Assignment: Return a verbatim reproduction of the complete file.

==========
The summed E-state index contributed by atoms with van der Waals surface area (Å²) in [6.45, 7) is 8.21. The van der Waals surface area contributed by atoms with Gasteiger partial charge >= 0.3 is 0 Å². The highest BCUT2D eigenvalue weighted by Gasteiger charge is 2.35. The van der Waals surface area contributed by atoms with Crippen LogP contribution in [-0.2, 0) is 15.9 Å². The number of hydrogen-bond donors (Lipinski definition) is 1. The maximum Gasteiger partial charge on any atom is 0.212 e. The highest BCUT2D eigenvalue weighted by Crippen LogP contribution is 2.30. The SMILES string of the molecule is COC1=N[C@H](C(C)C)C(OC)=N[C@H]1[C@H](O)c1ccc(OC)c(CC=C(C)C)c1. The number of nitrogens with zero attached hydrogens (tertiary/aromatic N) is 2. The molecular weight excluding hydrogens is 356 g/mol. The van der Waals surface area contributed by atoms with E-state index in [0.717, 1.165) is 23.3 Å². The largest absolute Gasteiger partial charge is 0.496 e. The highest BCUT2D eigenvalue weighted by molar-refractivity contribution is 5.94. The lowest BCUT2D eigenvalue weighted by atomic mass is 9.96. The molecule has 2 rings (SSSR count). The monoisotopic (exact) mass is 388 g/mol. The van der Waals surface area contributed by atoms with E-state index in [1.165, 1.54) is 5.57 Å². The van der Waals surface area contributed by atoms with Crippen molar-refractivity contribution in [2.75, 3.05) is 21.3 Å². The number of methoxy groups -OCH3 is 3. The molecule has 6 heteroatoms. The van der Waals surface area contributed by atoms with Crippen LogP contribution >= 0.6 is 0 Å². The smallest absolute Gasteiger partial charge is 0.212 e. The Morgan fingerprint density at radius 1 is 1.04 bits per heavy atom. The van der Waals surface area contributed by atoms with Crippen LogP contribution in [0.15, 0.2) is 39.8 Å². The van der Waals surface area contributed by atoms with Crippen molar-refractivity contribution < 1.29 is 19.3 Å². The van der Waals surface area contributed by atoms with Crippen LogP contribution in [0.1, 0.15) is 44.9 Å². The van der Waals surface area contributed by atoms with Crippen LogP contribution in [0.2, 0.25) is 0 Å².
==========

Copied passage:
The summed E-state index contributed by atoms with van der Waals surface area (Å²) in [6.45, 7) is 8.21. The van der Waals surface area contributed by atoms with Gasteiger partial charge >= 0.3 is 0 Å². The highest BCUT2D eigenvalue weighted by Gasteiger charge is 2.35. The van der Waals surface area contributed by atoms with Crippen LogP contribution in [-0.2, 0) is 15.9 Å². The number of hydrogen-bond donors (Lipinski definition) is 1. The maximum Gasteiger partial charge on any atom is 0.212 e. The highest BCUT2D eigenvalue weighted by Crippen LogP contribution is 2.30. The SMILES string of the molecule is COC1=N[C@H](C(C)C)C(OC)=N[C@H]1[C@H](O)c1ccc(OC)c(CC=C(C)C)c1. The number of nitrogens with zero attached hydrogens (tertiary/aromatic N) is 2. The molecular weight excluding hydrogens is 356 g/mol. The van der Waals surface area contributed by atoms with E-state index in [0.717, 1.165) is 23.3 Å². The largest absolute Gasteiger partial charge is 0.496 e. The highest BCUT2D eigenvalue weighted by molar-refractivity contribution is 5.94. The lowest BCUT2D eigenvalue weighted by atomic mass is 9.96. The molecule has 2 rings (SSSR count). The monoisotopic (exact) mass is 388 g/mol. The van der Waals surface area contributed by atoms with E-state index in [1.165, 1.54) is 5.57 Å². The van der Waals surface area contributed by atoms with Crippen molar-refractivity contribution in [2.75, 3.05) is 21.3 Å². The number of methoxy groups -OCH3 is 3. The molecule has 6 heteroatoms. The van der Waals surface area contributed by atoms with Crippen LogP contribution >= 0.6 is 0 Å². The smallest absolute Gasteiger partial charge is 0.212 e. The Morgan fingerprint density at radius 1 is 1.04 bits per heavy atom. The van der Waals surface area contributed by atoms with Crippen LogP contribution in [0.15, 0.2) is 39.8 Å². The van der Waals surface area contributed by atoms with Crippen molar-refractivity contribution < 1.29 is 19.3 Å². The van der Waals surface area contributed by atoms with Crippen LogP contribution in [0.1, 0.15) is 44.9 Å². The van der Waals surface area contributed by atoms with Crippen LogP contribution in [0.2, 0.25) is 0 Å².